motivation.

March 29, 2007 — 6 Comments

“At dawn, when you have trouble getting out of bed, tell yourself: ‘I have to go to work–as a human being. What do I have to complain of, if I’m going to do what I was born for–the things which I was brought into the world to do? Or is this what I was created for? To huddle under the blankets and stay warm?’

–But it’s nicer here…

So you were born to feel “nice?” Instead of doing things and experiencing them? Why aren’t you running to do what your nature demands?

–But we have to sleep sometime…

Agreed. But nature set a limit on that–as it did on eating and drinking. And you’re over the limit. But not of working. There you’re still below your quota. You don’t love yourself enough. Or you’d love your nature too and what it demands of you. People who love what they do wear themselves down doing it, they even forget to wash and eat.”

– Marcus Aurelius

Every morning I have that dialog with myself, and so long as I come away siding with Aurelius, I feel like I’ve won. It’s not fun and surely it’s not easy. In some cases it borders on insanity and OCD. Little, meaningless things take on monumental importance–because I cannot NOT do them because it means appeasement. And I know that it is indeed a slippery slope, that once you begin the practice of capitulation to the Resistance, it never ends. There’s that Russell Banks book–The Sweet Hereafter–where the bus driver mentions that in 50/50 situations she always “errs on the side of the angels,” meaning she always gives God the benefit of the doubt. That’s the policy I’d like to base my life on, erring on the side of dedication, of hard work, of commitment.

And that’s the crucial question that Aurelius’ passage poses: You’ve had plenty of sleep…but have you had enough work?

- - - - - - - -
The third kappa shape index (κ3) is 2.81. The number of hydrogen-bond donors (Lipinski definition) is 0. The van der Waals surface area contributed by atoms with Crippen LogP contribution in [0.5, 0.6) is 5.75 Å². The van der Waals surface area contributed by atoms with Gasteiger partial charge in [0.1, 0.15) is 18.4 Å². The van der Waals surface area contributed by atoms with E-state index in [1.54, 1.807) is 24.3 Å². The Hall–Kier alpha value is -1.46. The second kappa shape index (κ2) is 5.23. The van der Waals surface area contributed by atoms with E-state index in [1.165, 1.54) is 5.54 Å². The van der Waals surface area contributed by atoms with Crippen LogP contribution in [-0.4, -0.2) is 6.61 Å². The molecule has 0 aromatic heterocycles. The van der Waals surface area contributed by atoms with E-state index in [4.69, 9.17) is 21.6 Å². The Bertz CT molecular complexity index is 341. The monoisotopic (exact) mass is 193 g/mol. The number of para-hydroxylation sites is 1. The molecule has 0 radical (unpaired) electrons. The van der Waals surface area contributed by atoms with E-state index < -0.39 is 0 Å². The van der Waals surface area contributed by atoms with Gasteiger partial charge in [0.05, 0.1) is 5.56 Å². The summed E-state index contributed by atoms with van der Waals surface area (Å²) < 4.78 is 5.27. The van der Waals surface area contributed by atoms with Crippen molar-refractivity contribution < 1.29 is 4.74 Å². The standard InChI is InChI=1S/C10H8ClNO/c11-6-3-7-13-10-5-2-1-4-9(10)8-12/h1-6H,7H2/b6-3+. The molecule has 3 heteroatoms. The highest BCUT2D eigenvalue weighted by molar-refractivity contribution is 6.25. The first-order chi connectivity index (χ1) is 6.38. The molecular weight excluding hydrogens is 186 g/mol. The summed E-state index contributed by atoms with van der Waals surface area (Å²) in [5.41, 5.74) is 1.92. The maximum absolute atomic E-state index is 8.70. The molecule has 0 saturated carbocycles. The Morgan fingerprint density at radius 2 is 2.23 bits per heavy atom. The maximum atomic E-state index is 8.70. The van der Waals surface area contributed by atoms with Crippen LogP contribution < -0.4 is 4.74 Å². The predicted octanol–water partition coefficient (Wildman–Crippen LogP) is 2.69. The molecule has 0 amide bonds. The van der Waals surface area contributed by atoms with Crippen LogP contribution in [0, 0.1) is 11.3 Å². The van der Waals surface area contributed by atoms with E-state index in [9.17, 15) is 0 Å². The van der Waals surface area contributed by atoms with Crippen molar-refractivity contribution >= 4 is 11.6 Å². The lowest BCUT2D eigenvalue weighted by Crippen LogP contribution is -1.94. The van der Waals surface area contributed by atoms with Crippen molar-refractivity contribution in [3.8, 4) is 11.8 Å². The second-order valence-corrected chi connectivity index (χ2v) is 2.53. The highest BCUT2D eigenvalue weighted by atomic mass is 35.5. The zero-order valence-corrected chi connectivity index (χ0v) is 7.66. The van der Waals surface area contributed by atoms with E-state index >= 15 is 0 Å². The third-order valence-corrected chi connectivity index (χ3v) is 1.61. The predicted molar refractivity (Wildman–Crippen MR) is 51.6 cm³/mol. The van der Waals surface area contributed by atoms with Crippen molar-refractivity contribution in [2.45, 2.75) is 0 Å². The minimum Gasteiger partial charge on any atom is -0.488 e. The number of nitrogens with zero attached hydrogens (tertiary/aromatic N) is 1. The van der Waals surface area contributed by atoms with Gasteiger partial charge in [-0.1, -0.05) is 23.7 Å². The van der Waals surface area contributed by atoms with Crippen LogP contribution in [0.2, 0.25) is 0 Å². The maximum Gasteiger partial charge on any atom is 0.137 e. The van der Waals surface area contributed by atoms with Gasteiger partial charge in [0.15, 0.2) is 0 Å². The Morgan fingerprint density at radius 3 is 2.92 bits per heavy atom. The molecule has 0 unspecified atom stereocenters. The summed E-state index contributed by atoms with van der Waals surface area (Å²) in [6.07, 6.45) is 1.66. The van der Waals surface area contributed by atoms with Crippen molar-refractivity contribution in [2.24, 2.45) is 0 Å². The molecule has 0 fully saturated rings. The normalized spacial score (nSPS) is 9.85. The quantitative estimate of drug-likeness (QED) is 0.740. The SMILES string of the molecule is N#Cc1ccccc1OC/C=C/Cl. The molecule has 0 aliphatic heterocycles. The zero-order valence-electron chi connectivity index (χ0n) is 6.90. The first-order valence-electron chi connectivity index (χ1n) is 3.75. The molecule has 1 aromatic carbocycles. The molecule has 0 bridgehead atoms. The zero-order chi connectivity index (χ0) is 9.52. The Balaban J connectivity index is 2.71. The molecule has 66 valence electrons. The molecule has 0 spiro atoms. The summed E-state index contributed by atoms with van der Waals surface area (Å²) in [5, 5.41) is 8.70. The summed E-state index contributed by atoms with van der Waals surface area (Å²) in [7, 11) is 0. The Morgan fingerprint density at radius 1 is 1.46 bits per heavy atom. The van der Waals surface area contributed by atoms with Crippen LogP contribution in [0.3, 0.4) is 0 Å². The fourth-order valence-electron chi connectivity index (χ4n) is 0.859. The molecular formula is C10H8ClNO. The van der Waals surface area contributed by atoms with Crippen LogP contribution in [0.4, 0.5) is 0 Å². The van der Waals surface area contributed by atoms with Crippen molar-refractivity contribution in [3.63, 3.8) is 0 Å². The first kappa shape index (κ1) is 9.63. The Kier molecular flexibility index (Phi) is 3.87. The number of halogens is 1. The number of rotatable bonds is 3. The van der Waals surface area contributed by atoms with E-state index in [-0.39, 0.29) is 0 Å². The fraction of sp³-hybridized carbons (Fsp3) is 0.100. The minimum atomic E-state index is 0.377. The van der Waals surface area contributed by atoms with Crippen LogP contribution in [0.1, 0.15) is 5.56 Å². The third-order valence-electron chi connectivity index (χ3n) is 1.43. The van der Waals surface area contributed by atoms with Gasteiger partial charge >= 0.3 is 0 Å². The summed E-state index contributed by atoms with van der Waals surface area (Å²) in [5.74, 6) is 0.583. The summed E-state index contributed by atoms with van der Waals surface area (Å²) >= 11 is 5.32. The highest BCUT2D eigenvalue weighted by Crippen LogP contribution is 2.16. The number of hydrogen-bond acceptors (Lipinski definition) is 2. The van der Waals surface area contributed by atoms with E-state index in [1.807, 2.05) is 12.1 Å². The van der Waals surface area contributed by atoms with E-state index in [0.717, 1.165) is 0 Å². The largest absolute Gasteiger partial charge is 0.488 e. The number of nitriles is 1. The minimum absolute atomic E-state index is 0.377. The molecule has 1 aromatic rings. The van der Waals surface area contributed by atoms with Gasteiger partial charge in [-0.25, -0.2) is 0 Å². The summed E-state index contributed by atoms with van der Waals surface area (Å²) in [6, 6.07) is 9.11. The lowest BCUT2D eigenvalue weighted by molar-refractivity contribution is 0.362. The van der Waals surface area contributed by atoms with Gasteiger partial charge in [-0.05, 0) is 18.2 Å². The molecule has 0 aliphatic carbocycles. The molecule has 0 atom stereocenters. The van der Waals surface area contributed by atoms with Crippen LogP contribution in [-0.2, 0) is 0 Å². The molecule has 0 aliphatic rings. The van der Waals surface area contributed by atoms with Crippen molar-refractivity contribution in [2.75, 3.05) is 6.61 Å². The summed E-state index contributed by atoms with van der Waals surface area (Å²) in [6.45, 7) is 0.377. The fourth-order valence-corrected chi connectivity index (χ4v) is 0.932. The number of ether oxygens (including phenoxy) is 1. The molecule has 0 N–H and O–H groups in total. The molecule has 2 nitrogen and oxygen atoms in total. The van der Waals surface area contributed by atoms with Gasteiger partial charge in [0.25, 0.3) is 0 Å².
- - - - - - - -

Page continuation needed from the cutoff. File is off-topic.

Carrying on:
….and fully aware of the irony, I’m enjoying my mini-vacation in Santa Barbara.

Ryan Holiday

I'm a strategist for bestselling authors and billion dollar brands like American Apparel, Tucker Max and Robert Greene. My work has been used as case studies by Twitter, YouTube and Google and has been written about in AdAge, the New York Times, Gawker and Fast Company.

6 responses to motivation.

  1. I woke up this morning at 5:30 intending get started on my day. Instead I went back to sleep and woke up at 11. After I read this post, I printed out that quote and put it up over my bedroom light switch. I’m not going to let those “stay in your warm bed” thoughts dominate my head anymore.

  2. You won’t know why, but please accept my thanks for this post.

  3. If it isn’t fun, and it isn’t easy, do you enjoy it? I find it odd to force one’s self to participate in activities that are not enjoyable in any way. If it’s not fun and it’s difficult, yet you enjoy it, then sure, I’ll agree. Buy why bother doing it if it isn’t enjoyable in any sense? It would simply be a waste of your time, would it not?

    • Yeah, if you’re a hedonist. The point is to contribute value to the world. That means “doing things and experiencing them” and “running to do what your nature demands.” Just because something isn’t fun or you don’t enjoy it doesn’t mean that it’s bad for you. Sometimes the hardest things to do are the things we should be doing.

      More here (especially the last sentence):

      http://www.ryanholiday.net/the-good-life/

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